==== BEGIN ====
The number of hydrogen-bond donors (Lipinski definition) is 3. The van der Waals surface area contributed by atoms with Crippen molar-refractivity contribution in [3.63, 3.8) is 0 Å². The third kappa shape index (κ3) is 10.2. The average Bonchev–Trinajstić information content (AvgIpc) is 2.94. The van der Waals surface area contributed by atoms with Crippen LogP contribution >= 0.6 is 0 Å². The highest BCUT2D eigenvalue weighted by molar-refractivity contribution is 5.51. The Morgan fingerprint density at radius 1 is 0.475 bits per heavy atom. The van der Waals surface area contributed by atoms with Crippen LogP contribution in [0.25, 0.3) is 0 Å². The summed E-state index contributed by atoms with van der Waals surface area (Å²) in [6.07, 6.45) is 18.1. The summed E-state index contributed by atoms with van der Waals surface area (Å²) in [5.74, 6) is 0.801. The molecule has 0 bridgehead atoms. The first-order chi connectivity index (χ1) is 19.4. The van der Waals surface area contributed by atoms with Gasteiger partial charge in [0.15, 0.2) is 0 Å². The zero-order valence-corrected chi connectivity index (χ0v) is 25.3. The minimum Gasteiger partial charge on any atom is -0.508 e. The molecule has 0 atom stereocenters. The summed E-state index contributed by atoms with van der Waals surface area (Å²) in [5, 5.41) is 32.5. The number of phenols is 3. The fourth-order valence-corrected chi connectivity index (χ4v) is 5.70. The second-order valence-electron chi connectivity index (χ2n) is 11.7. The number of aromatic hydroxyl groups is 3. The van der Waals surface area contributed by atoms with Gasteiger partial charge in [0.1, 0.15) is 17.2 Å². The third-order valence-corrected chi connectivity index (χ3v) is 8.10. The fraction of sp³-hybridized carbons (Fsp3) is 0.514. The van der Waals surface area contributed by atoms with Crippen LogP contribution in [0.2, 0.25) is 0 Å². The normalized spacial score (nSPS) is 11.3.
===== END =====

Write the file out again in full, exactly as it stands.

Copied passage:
The number of hydrogen-bond donors (Lipinski definition) is 3. The van der Waals surface area contributed by atoms with Crippen molar-refractivity contribution in [3.63, 3.8) is 0 Å². The third kappa shape index (κ3) is 10.2. The average Bonchev–Trinajstić information content (AvgIpc) is 2.94. The van der Waals surface area contributed by atoms with Crippen LogP contribution >= 0.6 is 0 Å². The highest BCUT2D eigenvalue weighted by molar-refractivity contribution is 5.51. The Morgan fingerprint density at radius 1 is 0.475 bits per heavy atom. The van der Waals surface area contributed by atoms with Crippen LogP contribution in [0.25, 0.3) is 0 Å². The summed E-state index contributed by atoms with van der Waals surface area (Å²) in [6.07, 6.45) is 18.1. The summed E-state index contributed by atoms with van der Waals surface area (Å²) in [5.74, 6) is 0.801. The molecule has 0 bridgehead atoms. The first-order chi connectivity index (χ1) is 19.4. The van der Waals surface area contributed by atoms with Gasteiger partial charge in [0.15, 0.2) is 0 Å². The zero-order valence-corrected chi connectivity index (χ0v) is 25.3. The minimum Gasteiger partial charge on any atom is -0.508 e. The molecule has 0 atom stereocenters. The summed E-state index contributed by atoms with van der Waals surface area (Å²) in [5, 5.41) is 32.5. The number of phenols is 3. The fourth-order valence-corrected chi connectivity index (χ4v) is 5.70. The second-order valence-electron chi connectivity index (χ2n) is 11.7. The number of aromatic hydroxyl groups is 3. The van der Waals surface area contributed by atoms with Gasteiger partial charge in [0.1, 0.15) is 17.2 Å². The third-order valence-corrected chi connectivity index (χ3v) is 8.10. The fraction of sp³-hybridized carbons (Fsp3) is 0.514. The van der Waals surface area contributed by atoms with Crippen LogP contribution in [0.2, 0.25) is 0 Å². The normalized spacial score (nSPS) is 11.3.